Jean Auguste Dominique Ingres Biography | Oil Painting Reproductions
8-29-1780 Mounauban, FRA - 1-14-1867 Paris, FRABack to Artist IndexView Artists Paintings
Jean Auguste Dominique Ingres French painter and draftsman a champion of Academic art. Ingres’ father was a minor painter and sculptor and, with parental encouragement, he displayed a talent for both drawing and music at a very early age. Opting for the former, he moved to Paris in 1797 and entered Jacques-Louis David studio.
There, inspired by his teacher and by Flaxman’s engravings of antique vases, Jean Auguste Dominique Ingres developed a meticulous Neo-Classical style, notable for impeccable draftsmanship and a smooth, enamel-like finish. This helped him to win the Prix de Rome in 1801 and brought him a succession of lucrative portrait commissions, but political events prevented him from going to Rome.
Napoleon and the Propaganda Paintings of Aggrandizement.
The painting Napoleon As First Consul was commissioned by the city of Liege (a view of it appears in the background) as a tribute to the still young, though already very powerful, Napoleon. The portrait is enriched by its precise details of costume and furnishings. This magnificent portrait of Napoleon on his Imperial Throne was painted at the height of his political success. It was propaganda, rhetoric, and art in the service of the first "modern" dictator. After this painting was completed in 1806, he finally gave Ingres permission to leave for Rome. The painter lived in the Eternal City for eighteen years and therefore was only able to follow the trajectory, eclipse, and fall of the Napoleonic star from a distance.
The many painted portraits of Napoleon also play a key role in the propaganda and strategy of aggrandizement, that perhaps reached its pinnacle in the equestrian portrait of Napoleon crossing the Alps (one of five versions) by David.
Jean Auguste Dominique Ingres worked extensively in Italy after 1806, although he continued to exhibit at the Salon and rapidly became the epitome of the academic establishment. This was most obvious in the 1820s, when his pictures were contrasted with those of Delacroix, in the ‘battle’ between Classicism and Romanticism.
Sexy Orientalism goes mainstream.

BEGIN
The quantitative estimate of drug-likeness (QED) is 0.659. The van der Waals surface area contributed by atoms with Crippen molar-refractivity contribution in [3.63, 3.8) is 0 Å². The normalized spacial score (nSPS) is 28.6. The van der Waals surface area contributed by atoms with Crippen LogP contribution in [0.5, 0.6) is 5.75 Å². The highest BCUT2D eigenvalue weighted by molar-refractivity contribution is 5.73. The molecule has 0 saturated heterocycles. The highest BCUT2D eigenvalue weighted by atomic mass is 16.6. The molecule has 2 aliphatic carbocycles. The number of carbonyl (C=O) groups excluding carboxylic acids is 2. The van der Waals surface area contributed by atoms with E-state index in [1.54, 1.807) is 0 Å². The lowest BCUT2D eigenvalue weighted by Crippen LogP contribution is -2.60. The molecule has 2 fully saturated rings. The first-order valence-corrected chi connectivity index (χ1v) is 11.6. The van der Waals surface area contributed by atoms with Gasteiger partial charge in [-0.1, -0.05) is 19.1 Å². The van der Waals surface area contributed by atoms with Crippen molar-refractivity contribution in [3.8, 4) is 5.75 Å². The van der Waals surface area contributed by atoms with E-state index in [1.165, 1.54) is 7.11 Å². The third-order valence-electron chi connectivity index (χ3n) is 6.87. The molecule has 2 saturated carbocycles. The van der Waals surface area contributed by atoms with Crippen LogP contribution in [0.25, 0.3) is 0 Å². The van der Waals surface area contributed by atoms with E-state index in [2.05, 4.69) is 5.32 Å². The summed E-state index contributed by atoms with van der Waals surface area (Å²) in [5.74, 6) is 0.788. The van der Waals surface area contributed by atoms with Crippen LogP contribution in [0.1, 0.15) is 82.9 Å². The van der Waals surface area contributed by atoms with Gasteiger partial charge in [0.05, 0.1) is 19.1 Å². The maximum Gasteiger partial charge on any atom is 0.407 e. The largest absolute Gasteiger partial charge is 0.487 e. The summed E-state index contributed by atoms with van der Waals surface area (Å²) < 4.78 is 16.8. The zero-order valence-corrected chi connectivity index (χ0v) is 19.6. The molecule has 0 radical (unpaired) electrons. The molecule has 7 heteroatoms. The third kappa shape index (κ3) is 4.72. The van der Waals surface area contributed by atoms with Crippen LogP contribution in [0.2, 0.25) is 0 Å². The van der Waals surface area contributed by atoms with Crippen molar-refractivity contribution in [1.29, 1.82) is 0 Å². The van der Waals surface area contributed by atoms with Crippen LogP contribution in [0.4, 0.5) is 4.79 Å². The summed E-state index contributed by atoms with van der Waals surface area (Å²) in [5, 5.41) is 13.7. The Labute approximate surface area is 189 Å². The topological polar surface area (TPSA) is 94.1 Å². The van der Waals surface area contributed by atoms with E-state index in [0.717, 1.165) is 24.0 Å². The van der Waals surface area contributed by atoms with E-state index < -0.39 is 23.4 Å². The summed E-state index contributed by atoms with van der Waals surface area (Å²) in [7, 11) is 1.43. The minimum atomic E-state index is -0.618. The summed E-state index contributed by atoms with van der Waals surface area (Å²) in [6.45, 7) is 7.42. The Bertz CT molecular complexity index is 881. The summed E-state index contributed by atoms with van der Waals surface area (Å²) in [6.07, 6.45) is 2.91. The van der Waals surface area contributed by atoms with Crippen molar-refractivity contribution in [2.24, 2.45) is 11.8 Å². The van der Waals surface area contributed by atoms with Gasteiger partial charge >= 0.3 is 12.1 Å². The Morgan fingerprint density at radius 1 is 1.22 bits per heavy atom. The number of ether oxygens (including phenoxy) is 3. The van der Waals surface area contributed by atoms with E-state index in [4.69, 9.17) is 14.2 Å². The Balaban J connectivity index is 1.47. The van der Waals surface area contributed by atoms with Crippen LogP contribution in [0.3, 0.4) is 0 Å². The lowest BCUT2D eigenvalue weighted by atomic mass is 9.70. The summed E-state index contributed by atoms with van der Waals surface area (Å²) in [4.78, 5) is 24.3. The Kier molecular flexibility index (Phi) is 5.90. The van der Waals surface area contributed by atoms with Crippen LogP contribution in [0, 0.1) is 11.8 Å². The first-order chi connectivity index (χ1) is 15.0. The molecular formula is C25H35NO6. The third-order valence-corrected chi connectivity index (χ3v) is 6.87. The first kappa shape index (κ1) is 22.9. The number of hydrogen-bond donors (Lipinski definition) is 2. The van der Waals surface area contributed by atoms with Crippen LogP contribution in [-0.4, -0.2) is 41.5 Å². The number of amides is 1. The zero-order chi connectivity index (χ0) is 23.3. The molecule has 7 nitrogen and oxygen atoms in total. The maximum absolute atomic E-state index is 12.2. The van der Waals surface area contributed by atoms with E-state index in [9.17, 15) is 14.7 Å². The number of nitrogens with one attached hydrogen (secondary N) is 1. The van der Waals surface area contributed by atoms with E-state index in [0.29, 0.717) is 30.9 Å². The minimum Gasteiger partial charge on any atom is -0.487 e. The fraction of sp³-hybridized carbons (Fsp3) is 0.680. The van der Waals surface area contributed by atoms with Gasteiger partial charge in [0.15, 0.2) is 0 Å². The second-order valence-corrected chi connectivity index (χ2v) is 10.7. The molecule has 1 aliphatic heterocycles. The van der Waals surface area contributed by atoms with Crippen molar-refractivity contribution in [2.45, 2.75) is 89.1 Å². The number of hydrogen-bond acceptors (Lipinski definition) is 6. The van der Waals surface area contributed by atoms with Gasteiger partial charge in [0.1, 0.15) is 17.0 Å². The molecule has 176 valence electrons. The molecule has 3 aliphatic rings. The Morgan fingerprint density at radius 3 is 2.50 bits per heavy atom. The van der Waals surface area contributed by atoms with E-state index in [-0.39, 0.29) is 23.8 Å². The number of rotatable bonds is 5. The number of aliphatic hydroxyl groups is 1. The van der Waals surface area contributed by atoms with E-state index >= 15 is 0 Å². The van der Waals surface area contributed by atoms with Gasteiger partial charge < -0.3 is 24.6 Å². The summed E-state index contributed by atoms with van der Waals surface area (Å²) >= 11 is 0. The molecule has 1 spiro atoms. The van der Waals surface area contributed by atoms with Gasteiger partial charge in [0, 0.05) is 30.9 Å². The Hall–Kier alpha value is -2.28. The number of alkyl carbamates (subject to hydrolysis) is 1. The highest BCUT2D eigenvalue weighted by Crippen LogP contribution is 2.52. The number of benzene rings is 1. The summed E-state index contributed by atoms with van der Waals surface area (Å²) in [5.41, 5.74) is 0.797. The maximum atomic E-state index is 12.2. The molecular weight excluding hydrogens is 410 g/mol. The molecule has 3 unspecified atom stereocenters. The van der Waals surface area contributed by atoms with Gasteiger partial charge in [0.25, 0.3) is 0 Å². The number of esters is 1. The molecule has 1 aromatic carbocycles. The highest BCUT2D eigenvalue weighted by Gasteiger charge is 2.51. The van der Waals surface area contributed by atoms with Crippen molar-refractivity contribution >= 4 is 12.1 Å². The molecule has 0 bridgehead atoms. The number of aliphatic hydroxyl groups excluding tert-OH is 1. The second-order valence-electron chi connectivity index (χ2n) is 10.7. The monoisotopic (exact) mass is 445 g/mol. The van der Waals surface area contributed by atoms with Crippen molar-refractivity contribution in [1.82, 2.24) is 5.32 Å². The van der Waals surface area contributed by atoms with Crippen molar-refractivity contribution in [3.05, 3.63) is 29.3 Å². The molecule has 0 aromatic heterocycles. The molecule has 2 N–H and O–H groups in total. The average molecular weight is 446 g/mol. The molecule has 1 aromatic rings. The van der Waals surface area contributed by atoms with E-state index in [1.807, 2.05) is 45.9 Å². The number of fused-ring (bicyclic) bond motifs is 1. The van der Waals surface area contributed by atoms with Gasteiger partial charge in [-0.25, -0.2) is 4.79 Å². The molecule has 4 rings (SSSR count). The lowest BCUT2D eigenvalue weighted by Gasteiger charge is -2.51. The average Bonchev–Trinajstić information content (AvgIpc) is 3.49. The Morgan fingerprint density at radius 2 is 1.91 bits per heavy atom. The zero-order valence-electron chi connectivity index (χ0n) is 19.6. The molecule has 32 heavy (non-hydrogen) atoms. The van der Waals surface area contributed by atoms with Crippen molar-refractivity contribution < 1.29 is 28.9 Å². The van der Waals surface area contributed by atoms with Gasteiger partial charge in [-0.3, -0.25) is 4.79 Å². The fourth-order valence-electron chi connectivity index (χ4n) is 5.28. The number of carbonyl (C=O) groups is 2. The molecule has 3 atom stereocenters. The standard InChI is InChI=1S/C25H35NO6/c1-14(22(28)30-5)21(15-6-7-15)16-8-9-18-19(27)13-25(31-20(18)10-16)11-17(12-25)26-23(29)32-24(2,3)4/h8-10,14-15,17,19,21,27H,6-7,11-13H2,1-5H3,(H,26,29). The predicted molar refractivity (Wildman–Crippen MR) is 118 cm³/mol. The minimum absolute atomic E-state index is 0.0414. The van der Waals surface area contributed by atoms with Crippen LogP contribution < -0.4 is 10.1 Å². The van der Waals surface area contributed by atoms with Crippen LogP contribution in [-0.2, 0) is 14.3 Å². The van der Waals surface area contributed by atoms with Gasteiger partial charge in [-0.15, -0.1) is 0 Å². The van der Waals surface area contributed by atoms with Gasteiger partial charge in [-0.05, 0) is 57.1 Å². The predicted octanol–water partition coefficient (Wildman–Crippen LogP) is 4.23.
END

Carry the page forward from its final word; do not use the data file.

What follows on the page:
While his style was a model of classical correctness, however, Jean Auguste Dominique Ingres’ subject matter was often distinctly Romantic. This is particularly evident in the exotic eroticism of Oriental scenes, such as The Turkish Bath (all the women are the same model) and La Grande Odalisque. Ingres, aware that he is challenging history, proposes his version of a theme that has been repeatedly explored in painting, that of the reclining nude. Here he relates it to contemporary life by incorporating the growing fashion of the exotic and the seduction of the Orient while maintaining an elevated tone of classical purity.
Ingres's portraits are extraordinary works of nineteenth-century painting, exemplified by Madame Moitessier and the Contesse D Haussonville. The discreet charms of his gentle smiles dare us to take sides in the never-ending struggle between art and nature, a crescendo of virtuosity played out among mirrors, fabrics, perfectly rendered skin tones, jewels, lights flowers, cushions, and porcelain, with an attention to detail that is almost miniaturistic. His absolute technical and stylistic perfection were obtained through the classical and Raphaelesque tradition to which he was committed.
Art Movement History: Academicism, Neoclassicism
Artists Influencing Jean Ingres: Raphael, Jacques-Louis David
Painters Dominique Ingres Influenced: Edgar Degas, Pablo Picasso, Henri Matisse, Alexandre Cabanel, Théodore Chassériau, William Bouguereau, Jean-Hippolyte Flandrin, Henri Lehmann, Eugène Emmanuel Amaury-Duval
He Traveled To Italy